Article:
Often plugin issues or conflicts can cause the internal server error. This is especially likely if you saw the error immediately after activating a new plugin.
By deactivating your plugins, you can find the problematic plugin and remove it.
How to deactivate plugins if you can still access your dashboard:
If you can still access your WordPress dashboard, go to the plugin management area and use the checkbox to deactivate all of your plugins at once:
Then, reactivate them one by one to hopefully find the problematic plugin.
How to deactivate plugins if you can’t access your dashboard:
With the internal server error in WordPress, you are most likely not able to access the WordPress admin dashboard. In this case, you’ll need to take a slightly different approach and deactivate plugins using FTP.
- Connect to your site via FTP or File Manager. You can use FileZilla.
- Navigate to the /wp-content/ folder.
- Rename the plugins folder to something like plugins_old.
Once you rename the folder, all of your current plugins will be deactivated.
Now try opening your WordPress dashboard, and if you are able to access it, you should pat yourself on the back. The issue is one of the plugins.
If you go to the Plugins section of your WordPress, it will show the error “the plugin has been deactivated due to an error; plugin file does not exist.”
Don’t worry… we have figured out that the problem is one of the plugins.
To reactivate them one by one:
- Rename the plugin folder from plugins_old to plugins.
- Now from the WordPress dashboard, activate each plugin one by one.
- After activating a plugin, browse 3-4 pages on your blog. Repeat this step until you find a plugin whose activation causes the internal server error.
In a majority of situations, this will fix the internal server error problem.
Potential Fix 3: Increase Your Web Hosting PHP Memory Limit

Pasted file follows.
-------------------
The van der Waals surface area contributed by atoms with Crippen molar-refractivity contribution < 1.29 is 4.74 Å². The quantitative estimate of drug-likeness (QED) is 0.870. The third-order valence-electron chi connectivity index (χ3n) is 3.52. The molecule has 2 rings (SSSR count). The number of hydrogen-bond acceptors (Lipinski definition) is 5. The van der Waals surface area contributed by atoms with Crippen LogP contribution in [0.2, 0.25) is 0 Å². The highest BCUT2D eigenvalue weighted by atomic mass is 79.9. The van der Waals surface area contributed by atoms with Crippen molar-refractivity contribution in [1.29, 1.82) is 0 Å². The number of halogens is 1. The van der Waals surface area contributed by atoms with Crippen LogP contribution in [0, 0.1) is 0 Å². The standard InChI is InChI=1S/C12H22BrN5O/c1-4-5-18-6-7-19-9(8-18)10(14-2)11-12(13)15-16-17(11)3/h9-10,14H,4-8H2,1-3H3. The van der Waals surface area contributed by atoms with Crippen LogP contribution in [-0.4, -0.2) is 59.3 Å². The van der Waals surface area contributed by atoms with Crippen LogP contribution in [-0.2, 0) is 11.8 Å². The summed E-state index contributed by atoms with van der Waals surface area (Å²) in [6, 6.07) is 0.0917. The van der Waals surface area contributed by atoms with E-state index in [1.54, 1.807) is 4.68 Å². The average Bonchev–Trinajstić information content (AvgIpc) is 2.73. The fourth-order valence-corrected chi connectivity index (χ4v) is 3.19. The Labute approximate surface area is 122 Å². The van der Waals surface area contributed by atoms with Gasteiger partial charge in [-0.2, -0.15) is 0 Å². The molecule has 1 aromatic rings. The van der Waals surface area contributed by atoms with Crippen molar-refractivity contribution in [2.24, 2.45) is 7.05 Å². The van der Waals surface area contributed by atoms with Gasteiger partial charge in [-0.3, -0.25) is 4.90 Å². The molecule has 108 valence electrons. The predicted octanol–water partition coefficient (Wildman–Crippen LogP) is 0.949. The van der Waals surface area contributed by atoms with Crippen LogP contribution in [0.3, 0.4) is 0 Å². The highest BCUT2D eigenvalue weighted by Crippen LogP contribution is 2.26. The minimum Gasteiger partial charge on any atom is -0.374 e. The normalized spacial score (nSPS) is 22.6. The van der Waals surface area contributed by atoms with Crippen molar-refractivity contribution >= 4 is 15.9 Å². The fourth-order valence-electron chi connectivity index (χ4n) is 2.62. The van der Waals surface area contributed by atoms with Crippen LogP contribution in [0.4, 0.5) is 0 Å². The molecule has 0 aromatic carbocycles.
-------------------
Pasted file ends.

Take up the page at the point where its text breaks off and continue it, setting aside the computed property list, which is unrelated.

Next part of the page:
Still not working? Don’t worry… there are still more things that you can try.
Another potential issue is that your WordPress site is hitting its PHP memory limit. By default, WordPress tries to allocate 40MB of memory for single-site installs (as long as your host allows it).
But if you’re experiencing difficulties, you can manually increase this limit (again, as long as your host allows it).
To do this, you’ll need to edit your wp-config.php file. You can access it either via FTP or cPanel’s File Manager:
Add the following line of code right before the /* That’s all, stop editing! Happy blogging. */ message:
define( 'WP_MEMORY_LIMIT', '64M' );
Remember – this will only help if your host hasn’t already set a PHP limit that’s lower than 64M.
For this reason, if you don’t notice a change after editing your wp-config.php file, I recommend reaching out to your host to see what your current PHP limit is.
Potential Fix 4: Reupload Core WordPress Files
If your site still isn’t working, you can try uploading a clean copy of the core WordPress files.
For this solution, I recommend using an FTP program over File Manager.
Note: Make sure you have taken a complete backup of WordPress before doing this step.
To do this, go to WordPress.org and download the latest version of WordPress:
Once the download finishes, extract the ZIP file and delete the:
- Entire wp-content folder.
- wp-config-sample.php file.
Then, upload all of the remaining files to your WordPress site via FTP. Your FTP program will show you a prompt about duplicate files. When this happens, make sure to choose the option to Overwrite duplicate files.
Fixing The “Internal Server Error” Message
At this point, one of these solutions has hopefully helped you fix the internal server error message on your WordPress site.
If not, I recommend speaking to your host’s support team and asking them to go through the error logs with you to pinpoint the issue. And if they can’t help, you might need to hire an actual WordPress developer to diagnose things.
Or, you can always leave a comment and we can try to figure out the issue together!